Remember Ghostbusters? Of course you do.
Now comes news suggesting that if there's something aflame in your neighborhood, you may soon call for firemen toting backpacks blasting bursts of electricity to snuff out the firey problem.
A press release from the American Chemical Society is astonishing:
A curtain of flame halts firefighters trying to rescue a family inside a burning home. One with a special backpack steps to the front, points a wand at the flame, and shoots a beam of electricity that opens a path through the flame for the others to pass and lead the family to safety.
The technology here is based on 200-year-old science that means flames (which are basically plumes of excited electrically charged particles) can be diverted by the application of an electric field--this fact has even been used to create flame-powered audio speakers. But a recent revisitation of the phenomenon by Harvard scientists has resulted in what seems like a breakthrough: By connecting a 600-watt electrical amplifier to a wand-like probe, pointing it at a flame that was burning fiercely well over a foot tall, and firing "bursts" of electricity at it (in the form of ions, we imagine) the team discovered they could literally snuff out the conflagration.
The mechanism is yet to be fully investigated, but according to Dr. Ludovico Cademartiri who headed up the team, it's partly to do with the fact that flames from burning articles contain large amounts of soot--tiny carbon particles that are responsible for clogging up chimneys, but which also readily pick up electrical charge. When the firefighting electrical wand is activated, charging up the air in front of it, the movement of the soot particles in reaction to the electrical fields seems to quash the production of flames, although the chemical source of the fire itself (remembering fire is essentially a chemistry-based phenomenon) remains unaffected.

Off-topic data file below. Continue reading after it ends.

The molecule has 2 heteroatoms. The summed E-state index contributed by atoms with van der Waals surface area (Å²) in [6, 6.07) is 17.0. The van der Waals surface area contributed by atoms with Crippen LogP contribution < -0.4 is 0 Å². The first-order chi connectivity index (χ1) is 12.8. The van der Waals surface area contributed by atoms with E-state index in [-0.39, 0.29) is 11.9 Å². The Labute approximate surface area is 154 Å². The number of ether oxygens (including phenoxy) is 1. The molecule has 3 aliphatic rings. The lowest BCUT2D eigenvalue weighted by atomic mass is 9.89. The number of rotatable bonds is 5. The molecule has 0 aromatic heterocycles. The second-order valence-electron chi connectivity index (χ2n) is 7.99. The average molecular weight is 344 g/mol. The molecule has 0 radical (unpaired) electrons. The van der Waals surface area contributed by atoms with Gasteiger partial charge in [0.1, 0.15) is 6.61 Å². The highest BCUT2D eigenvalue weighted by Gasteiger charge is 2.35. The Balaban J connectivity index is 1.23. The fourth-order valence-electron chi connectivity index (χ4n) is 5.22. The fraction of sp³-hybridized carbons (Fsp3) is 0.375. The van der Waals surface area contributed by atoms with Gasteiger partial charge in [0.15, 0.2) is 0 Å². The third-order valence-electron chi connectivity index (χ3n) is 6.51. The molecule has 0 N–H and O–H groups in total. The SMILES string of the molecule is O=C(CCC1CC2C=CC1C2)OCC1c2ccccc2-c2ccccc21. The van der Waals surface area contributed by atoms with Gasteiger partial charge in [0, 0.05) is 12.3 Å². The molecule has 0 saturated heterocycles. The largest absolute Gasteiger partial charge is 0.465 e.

As such the flame-suppressing powers of the electrical system don't make it suitable for large areas like forest fires. But inside rooms or onboard ships it could work well and could be fitted to the ceiling in addition to existing foam or water-based sprinkler systems. Cademartiri also suggests a refinement to the technology could possibly boost fuel combustion in car engines.
But it's the notion that a backpack-toting fire fighter could advance on a house fire, parting the flames with a stream of electricity so that trapped people could escape unharmed, that'll capture the public's imagination the most. One question, though: Does Dan Aykroyd have a trademark on that equipment?
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